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MIT Engineer Evelyn Wang Poised to Lead ARPA–E

MAY 06, 2022
Mechanical engineer Evelyn Wang is on track to be confirmed as director of the Advanced Research Projects Agency–Energy, having received bipartisan praise from the Senate Energy and Natural Resources Committee.
Andrea Peterson
Senior Data Analyst

Evelyn Wang, seated and smiling while speaking

MIT engineering professor Evelyn Wang at her nomination hearing on April 28. (Image credit – Senate Energy and Natural Resources Committee)

President Biden’s nominee to lead the Advanced Research Projects Agency–Energy, mechanical engineer Evelyn Wang, received a warm welcome from the Senate Energy and Natural Resources Committee at her nomination hearing last week, putting her on track for likely confirmation by the full Senate. An expert in heat transfer, Wang is currently the head of the Department of Mechanical Engineering at MIT.

Although the Biden administration has made energy innovation a central part of its climate agenda, ARPA–E lacked a nominee for director until Biden selected Wang in March. Last year, the administration kept its ambitions for the agency relatively modest while seeking tens of billions of dollars to implement later-stage technologies as well as smaller sums to set up a new “ARPA for climate.” Congress, though, ultimately rejected the climate ARPA idea, and now the administration is proposing to ramp up ARPA–E’s budget from $450 million to $700 million and expand its scope to include R&D on “climate adaptation and resilience innovations.”

Alongside the progress of Wang’s nomination, the logjam that has confronted nominations for other DOE R&D leadership positions appears to be breaking. The Senate recently confirmed Katy Huff to lead the Office of Nuclear Energy and Brad Crabtree to lead the Office of Fossil Energy and Carbon Management, and it plans to hold a final vote on the nomination of Asmeret Asefaw Berhe to lead the Office of Science next week. To keep up to date on the status of positions across the government, consult FYI’s Federal Science Leadership Tracker .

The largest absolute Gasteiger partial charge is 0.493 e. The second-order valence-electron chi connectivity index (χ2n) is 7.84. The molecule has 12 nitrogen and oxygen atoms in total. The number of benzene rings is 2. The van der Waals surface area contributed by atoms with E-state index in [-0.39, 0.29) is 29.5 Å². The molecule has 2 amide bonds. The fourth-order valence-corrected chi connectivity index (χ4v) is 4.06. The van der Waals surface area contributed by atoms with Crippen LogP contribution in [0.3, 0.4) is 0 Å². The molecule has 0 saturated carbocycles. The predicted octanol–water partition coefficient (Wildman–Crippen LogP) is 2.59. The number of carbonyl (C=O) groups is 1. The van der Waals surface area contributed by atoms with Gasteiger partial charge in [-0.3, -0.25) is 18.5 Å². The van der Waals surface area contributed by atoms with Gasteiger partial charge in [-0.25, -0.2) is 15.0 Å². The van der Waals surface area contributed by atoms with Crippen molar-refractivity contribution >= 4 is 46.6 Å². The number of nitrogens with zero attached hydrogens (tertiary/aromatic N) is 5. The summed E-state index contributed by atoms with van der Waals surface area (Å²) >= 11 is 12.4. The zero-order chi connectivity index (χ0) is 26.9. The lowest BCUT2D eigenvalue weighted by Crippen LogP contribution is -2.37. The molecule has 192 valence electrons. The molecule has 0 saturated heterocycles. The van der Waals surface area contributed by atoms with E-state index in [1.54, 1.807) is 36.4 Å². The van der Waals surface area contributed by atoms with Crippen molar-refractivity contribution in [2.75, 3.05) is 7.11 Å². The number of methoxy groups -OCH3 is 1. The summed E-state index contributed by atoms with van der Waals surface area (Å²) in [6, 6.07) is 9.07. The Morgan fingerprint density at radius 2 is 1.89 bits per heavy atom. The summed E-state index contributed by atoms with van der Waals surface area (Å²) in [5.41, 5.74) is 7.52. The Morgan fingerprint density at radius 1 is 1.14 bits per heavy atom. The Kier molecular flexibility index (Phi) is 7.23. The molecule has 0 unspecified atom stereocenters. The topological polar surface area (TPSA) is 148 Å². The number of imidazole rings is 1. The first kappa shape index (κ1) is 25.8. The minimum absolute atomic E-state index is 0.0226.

Wang brings past experience with ARPA–E

Wang reflected at her nomination hearing that she was raised in an “academic household” in California and was introduced to science and engineering at a young age by her parents, who met as graduate students at MIT. She completed her own undergraduate studies at MIT in 2000 and received a doctoral degree in mechanical engineering from Stanford University in 2006. She then spent a year as a postdoctoral researcher at Bell Laboratories before joining the faculty at MIT in 2007.

Wang’s research has revolved around heat transfer and its application to clean energy and water technologies. At MIT, she has focused on the use of nanotechnologies, developing materials that improve the efficiency of steam power plants and increase the energy output from solar thermal photovoltaics. She has also developed water harvesting and desalination devices. Some of her funding has come from ARPA–E and she is an inventor on more than 15 patents.

From 2015 to 2016, she was a member of the Defense Science Study Group, a program funded by the Defense Advanced Research Projects Agency that aims to introduce academics to problems in national security. At her hearing, she described working with the group as a “pivotal experience that further motivated me to serve our country.”

Senators from both parties spoke highly of Wang’s accomplishments and did not raise any concerns about her qualifications or policy views, instead using the hearing to solicit her thoughts on matters such as energy and mineral security, technology commercialization, and workforce development.

Committee Chair Joe Manchin (D-WV) asked Wang about the prospects for carbon capture, storage, and utilization, which has been a high priority for the committee under his leadership. In response, Wang highlighted ongoing ARPA–E efforts to increase energy efficiency of carbon capture technologies and lower their cost, such as a program that is developing materials with structures tailored to capturing carbon dioxide more effectively. She added, “The question is also, of course, the release once you capture it, and that can be relatively energy-intensive. And that’s where there’s the opportunity to be able to tailor again the structure of these materials.”

Later in the hearing, Wang identified carbon capture and storage R&D as an area in which ARPA–E could expand its collaboration with other DOE offices and federal science agencies, alongside nuclear waste management and renewable energy technologies.

The need to accelerate technology commercialization to meet U.S. energy goals was another theme that arose repeatedly. For example, in response to a question from Sen. Bill Cassidy (R-LA) about the “valley of death” faced by entrepreneurs seeking to translate research output into marketable products, she observed she had faced the problem firsthand working on ARPA–E-funded projects.

She remarked, “You get to the end of the project, but it’s just not quite ready because you haven’t considered, for example, how do you actually make materials that are manufacturable? How do you scale up these materials? I think there’s an opportunity to be able to support further and add more to that part of the ARPA–E portfolio.” She also suggested that ARPA–E projects could be transferred to another of DOE’s applied energy offices for further development until they are ready for private investment.

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